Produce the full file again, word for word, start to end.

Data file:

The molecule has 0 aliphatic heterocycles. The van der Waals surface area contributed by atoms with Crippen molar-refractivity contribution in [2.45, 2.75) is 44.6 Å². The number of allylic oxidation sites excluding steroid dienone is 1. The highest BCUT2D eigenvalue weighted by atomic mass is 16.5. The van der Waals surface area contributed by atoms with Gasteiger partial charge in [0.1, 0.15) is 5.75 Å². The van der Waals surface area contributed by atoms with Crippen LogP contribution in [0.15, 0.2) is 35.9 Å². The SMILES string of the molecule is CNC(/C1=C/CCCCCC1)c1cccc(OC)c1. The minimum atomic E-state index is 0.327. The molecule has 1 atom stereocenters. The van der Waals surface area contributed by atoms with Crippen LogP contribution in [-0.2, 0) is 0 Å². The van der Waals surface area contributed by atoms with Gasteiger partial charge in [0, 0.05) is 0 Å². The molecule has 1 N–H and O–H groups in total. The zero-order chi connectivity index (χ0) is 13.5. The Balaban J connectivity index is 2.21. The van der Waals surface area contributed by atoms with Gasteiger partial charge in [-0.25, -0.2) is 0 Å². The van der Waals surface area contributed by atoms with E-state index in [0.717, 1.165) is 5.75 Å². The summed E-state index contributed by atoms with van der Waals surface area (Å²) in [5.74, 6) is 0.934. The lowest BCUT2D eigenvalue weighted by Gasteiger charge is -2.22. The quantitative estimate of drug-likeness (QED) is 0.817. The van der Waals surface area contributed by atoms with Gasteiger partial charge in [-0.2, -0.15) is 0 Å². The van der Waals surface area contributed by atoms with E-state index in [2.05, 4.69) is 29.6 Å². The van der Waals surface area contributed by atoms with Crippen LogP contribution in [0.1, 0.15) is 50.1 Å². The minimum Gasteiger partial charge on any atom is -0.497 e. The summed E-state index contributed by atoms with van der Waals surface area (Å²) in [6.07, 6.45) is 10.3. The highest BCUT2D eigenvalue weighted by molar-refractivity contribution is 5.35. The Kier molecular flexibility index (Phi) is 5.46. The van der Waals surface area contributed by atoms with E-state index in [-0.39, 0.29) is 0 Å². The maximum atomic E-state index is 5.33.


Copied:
The molecule has 0 aliphatic heterocycles. The van der Waals surface area contributed by atoms with Crippen molar-refractivity contribution in [2.45, 2.75) is 44.6 Å². The number of allylic oxidation sites excluding steroid dienone is 1. The highest BCUT2D eigenvalue weighted by atomic mass is 16.5. The van der Waals surface area contributed by atoms with Gasteiger partial charge in [0.1, 0.15) is 5.75 Å². The van der Waals surface area contributed by atoms with Crippen LogP contribution in [0.15, 0.2) is 35.9 Å². The SMILES string of the molecule is CNC(/C1=C/CCCCCC1)c1cccc(OC)c1. The minimum atomic E-state index is 0.327. The molecule has 1 atom stereocenters. The van der Waals surface area contributed by atoms with Crippen LogP contribution in [-0.2, 0) is 0 Å². The van der Waals surface area contributed by atoms with Gasteiger partial charge in [0, 0.05) is 0 Å². The molecule has 1 N–H and O–H groups in total. The zero-order chi connectivity index (χ0) is 13.5. The Balaban J connectivity index is 2.21. The van der Waals surface area contributed by atoms with Gasteiger partial charge in [-0.25, -0.2) is 0 Å². The van der Waals surface area contributed by atoms with E-state index in [0.717, 1.165) is 5.75 Å². The summed E-state index contributed by atoms with van der Waals surface area (Å²) in [5.74, 6) is 0.934. The lowest BCUT2D eigenvalue weighted by Gasteiger charge is -2.22. The quantitative estimate of drug-likeness (QED) is 0.817. The van der Waals surface area contributed by atoms with Gasteiger partial charge in [-0.2, -0.15) is 0 Å². The van der Waals surface area contributed by atoms with E-state index in [2.05, 4.69) is 29.6 Å². The van der Waals surface area contributed by atoms with Crippen LogP contribution in [0.1, 0.15) is 50.1 Å². The minimum Gasteiger partial charge on any atom is -0.497 e. The summed E-state index contributed by atoms with van der Waals surface area (Å²) in [6.07, 6.45) is 10.3. The highest BCUT2D eigenvalue weighted by molar-refractivity contribution is 5.35. The Kier molecular flexibility index (Phi) is 5.46. The van der Waals surface area contributed by atoms with E-state index in [-0.39, 0.29) is 0 Å². The maximum atomic E-state index is 5.33.